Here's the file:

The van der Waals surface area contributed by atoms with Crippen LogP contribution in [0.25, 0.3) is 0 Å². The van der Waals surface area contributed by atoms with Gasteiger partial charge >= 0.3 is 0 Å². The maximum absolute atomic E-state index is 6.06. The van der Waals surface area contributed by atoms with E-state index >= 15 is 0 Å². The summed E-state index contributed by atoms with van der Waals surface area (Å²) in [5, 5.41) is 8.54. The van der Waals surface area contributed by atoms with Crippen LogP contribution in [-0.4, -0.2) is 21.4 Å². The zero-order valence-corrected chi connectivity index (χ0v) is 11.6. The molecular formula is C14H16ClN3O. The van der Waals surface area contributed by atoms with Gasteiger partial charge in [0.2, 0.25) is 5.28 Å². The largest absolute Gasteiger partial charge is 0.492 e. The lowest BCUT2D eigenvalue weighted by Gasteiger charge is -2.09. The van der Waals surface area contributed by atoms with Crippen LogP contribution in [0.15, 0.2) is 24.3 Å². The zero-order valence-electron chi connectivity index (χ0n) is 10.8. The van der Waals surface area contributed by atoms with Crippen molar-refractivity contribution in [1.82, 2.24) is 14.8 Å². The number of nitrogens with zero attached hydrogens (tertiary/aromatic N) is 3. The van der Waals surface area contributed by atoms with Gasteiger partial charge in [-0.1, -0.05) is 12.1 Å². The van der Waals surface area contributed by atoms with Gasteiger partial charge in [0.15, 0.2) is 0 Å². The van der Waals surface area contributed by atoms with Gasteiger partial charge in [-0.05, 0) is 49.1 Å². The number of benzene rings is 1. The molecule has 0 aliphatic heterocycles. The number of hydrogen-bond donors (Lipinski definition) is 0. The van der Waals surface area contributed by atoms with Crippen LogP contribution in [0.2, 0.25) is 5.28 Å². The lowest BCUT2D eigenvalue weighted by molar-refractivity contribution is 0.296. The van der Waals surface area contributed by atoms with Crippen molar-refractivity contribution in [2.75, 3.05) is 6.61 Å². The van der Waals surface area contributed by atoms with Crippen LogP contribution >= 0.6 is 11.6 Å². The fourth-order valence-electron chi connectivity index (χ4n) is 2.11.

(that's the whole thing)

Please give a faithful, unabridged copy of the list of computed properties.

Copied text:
The van der Waals surface area contributed by atoms with Crippen LogP contribution in [0.25, 0.3) is 0 Å². The van der Waals surface area contributed by atoms with Gasteiger partial charge >= 0.3 is 0 Å². The maximum absolute atomic E-state index is 6.06. The van der Waals surface area contributed by atoms with E-state index >= 15 is 0 Å². The summed E-state index contributed by atoms with van der Waals surface area (Å²) in [5, 5.41) is 8.54. The van der Waals surface area contributed by atoms with Crippen LogP contribution in [-0.4, -0.2) is 21.4 Å². The zero-order valence-corrected chi connectivity index (χ0v) is 11.6. The molecular formula is C14H16ClN3O. The van der Waals surface area contributed by atoms with Gasteiger partial charge in [0.2, 0.25) is 5.28 Å². The largest absolute Gasteiger partial charge is 0.492 e. The lowest BCUT2D eigenvalue weighted by Gasteiger charge is -2.09. The van der Waals surface area contributed by atoms with Crippen LogP contribution in [0.15, 0.2) is 24.3 Å². The zero-order valence-electron chi connectivity index (χ0n) is 10.8. The van der Waals surface area contributed by atoms with Crippen molar-refractivity contribution in [1.82, 2.24) is 14.8 Å². The number of nitrogens with zero attached hydrogens (tertiary/aromatic N) is 3. The van der Waals surface area contributed by atoms with Gasteiger partial charge in [-0.1, -0.05) is 12.1 Å². The van der Waals surface area contributed by atoms with Gasteiger partial charge in [0.15, 0.2) is 0 Å². The van der Waals surface area contributed by atoms with Gasteiger partial charge in [-0.05, 0) is 49.1 Å². The number of benzene rings is 1. The molecule has 0 aliphatic heterocycles. The number of hydrogen-bond donors (Lipinski definition) is 0. The van der Waals surface area contributed by atoms with Crippen LogP contribution in [0.2, 0.25) is 5.28 Å². The lowest BCUT2D eigenvalue weighted by molar-refractivity contribution is 0.296. The van der Waals surface area contributed by atoms with Crippen molar-refractivity contribution in [2.75, 3.05) is 6.61 Å². The van der Waals surface area contributed by atoms with Crippen LogP contribution >= 0.6 is 11.6 Å². The fourth-order valence-electron chi connectivity index (χ4n) is 2.11.